Dry Eye Disease: Medications that Improve Tear Production

Learn how some medications can help improve tear production to ease the symptoms of dry eye disease.

An assortment of medications used to treat dry eye, including nasal sprays, oral medications, and eye drops.

Updated on February 1, 2024

Tears are an essential part of keeping your eyes healthy, helping to protect the eyes and wash away irritants and other harmful agents. When the body is unable to produce enough tears or produces low quality tears, problems can occur. These include different types of discomfort, such as burning, itching, and a scratchy or gritty feeling in the eye. A person may also experience eye pain, blurred vision, redness, and sensitivity to light.

Dry eye disease (DED) or “dry eye” is a condition where the body does not produce enough tears or produces tears that do not work well. It is also known as dry eye syndrome, keratoconjunctivitis sicca (KCS), and keratitis sicca.

Dry eye is one of the most common reasons for people to visit a healthcare provider, and if you have been experiencing symptoms of dry eye for any length of time, it’s a good idea to make an appointment with a healthcare provider. Treatment can alleviate symptoms and prevent dry eye disease from getting worse. Early diagnosis and treatment can also help prevent complications, which can include scarring and ulcers on the surface of the eye.

Treatment for dry eye disease

The choice of treatment for dry eye disease will depend on a number of factors—the type of dry eye disease someone has, the severity of symptoms, other health conditions occurring alongside dry eye, and anything that might be contributing to symptoms.

While everyone’s treatment plan is different, healthcare providers often recommend a “step-wise” approach. This means that treatment may begin with basic strategies to alleviate symptoms and therapies like artificial tears. If those approaches do not work, treatment will step up to other therapies, like medications and procedures.

However, early aggressive treatment may be recommended if symptoms have a high risk of causing complications or damaging the eyes. A healthcare provider will be your best source of information about treatment options.

Medications that stimulate tear production

Several medications are used to treat dry eye disease. Different types of medications work in different ways. Some medications work by stimulating tear production.


Immunomodulators are drugs that change how the immune system works. Several immunomodulators are used in the treatment of dry eye disease. These medications are given as eye drops and reduce inflammation in the tissues in and around the eye. Reducing inflammation can help improve the production of tears.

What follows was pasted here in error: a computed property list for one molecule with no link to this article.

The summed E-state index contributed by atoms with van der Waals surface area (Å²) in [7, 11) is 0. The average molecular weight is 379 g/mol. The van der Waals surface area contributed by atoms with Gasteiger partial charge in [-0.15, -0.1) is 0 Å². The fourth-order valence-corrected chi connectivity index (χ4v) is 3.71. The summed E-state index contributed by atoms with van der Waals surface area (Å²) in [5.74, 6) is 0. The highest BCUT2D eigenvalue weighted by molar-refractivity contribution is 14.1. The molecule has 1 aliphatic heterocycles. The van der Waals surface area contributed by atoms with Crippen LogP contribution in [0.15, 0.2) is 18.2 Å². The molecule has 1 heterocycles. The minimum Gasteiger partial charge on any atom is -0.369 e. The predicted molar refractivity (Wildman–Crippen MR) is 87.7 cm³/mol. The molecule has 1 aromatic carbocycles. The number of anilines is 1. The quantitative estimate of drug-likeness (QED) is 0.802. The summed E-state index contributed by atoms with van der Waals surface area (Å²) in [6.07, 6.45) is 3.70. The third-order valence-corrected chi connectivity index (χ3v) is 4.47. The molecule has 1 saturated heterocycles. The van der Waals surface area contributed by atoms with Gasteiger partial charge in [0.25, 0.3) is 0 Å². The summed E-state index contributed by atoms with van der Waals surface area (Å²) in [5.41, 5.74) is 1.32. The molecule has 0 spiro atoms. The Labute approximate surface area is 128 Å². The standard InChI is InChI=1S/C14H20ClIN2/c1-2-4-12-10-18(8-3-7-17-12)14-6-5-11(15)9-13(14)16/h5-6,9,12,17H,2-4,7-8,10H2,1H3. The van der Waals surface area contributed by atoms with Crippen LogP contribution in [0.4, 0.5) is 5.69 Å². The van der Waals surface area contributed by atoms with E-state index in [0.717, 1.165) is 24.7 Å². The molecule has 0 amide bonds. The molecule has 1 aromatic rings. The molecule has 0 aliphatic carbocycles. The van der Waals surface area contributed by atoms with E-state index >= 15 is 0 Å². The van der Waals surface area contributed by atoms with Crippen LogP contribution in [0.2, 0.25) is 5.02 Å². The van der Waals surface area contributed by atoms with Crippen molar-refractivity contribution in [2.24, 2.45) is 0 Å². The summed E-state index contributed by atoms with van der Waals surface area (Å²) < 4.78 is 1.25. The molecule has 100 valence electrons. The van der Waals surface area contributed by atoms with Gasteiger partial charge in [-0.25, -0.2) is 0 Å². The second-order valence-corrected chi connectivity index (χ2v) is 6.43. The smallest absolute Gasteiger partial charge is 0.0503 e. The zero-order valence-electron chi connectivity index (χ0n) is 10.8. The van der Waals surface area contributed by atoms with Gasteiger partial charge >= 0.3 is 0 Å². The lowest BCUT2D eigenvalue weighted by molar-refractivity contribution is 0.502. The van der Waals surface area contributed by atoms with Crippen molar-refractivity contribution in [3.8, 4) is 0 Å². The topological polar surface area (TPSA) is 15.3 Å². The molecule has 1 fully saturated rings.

Cholinergic medications

A nasal spray that stimulates tear production is available for the treatment of dry eye disease. This medication is a cholinergic agonist, a medication that acts on the nervous system. It triggers the release of a neurotransmitter that triggers the production of tears.

Other cholinergic medications are sometimes mentioned in patient education materials and research about treating dry eye disease, and these may be used to treat dry eye caused by a health condition called Sjogren's syndrome. But the nasal spray is currently the only cholinergic medication approved by the U.S. Food & Drug Administration specifically for dry eye disease. Some research suggests that using a nasal spray may be easier for some people when compared to eye drops, and this may lead to better adherence.

Other treatment options for dry eye

Treatment for dry eye disease is not limited to artificial tears and medications that stimulate tear production. Therapeutic contact lenses, in-office procedures, short courses of topical corticosteroids, antibiotics, and other types of therapeutic eye drops all have a place in the treatment of dry eye disease. As mentioned above, the choice of treatment depends on many different factors. Your best source of information will be a healthcare provider.

Questions when starting a medication

It always helps to go to an appointment prepared. Here is a list of questions to ask when starting a medication or considering a treatment option:

  • What is the name of the medication, procedure, or therapy?
  • How does this therapy work?
  • Why is this therapy being recommended?
  • How long will it take before I notice an improvement in symptoms? What if symptoms do not improve?
  • What are the potential side effects of this therapy?
  • What should I do if I experience a side effect?
  • What can I do to reduce the risk of side effects? Is there anything I need to avoid?
  • Are there any long-term risks associated with this therapy?
  • Is there a risk of drug interactions?
  • How should a medication be stored?
  • What is the cost of this therapy?

Always know the dosing instructions for any medications you are taking. To get the most benefit from a medication, you’ll need to take every dose, and take every dose on schedule.

You can also ask your healthcare provider about strategies to ease symptoms, such as warm compresses, eyelid scrubs, using a humidifier, and protecting your eyes from triggers like wind, allergens, screen time, and sun exposure.

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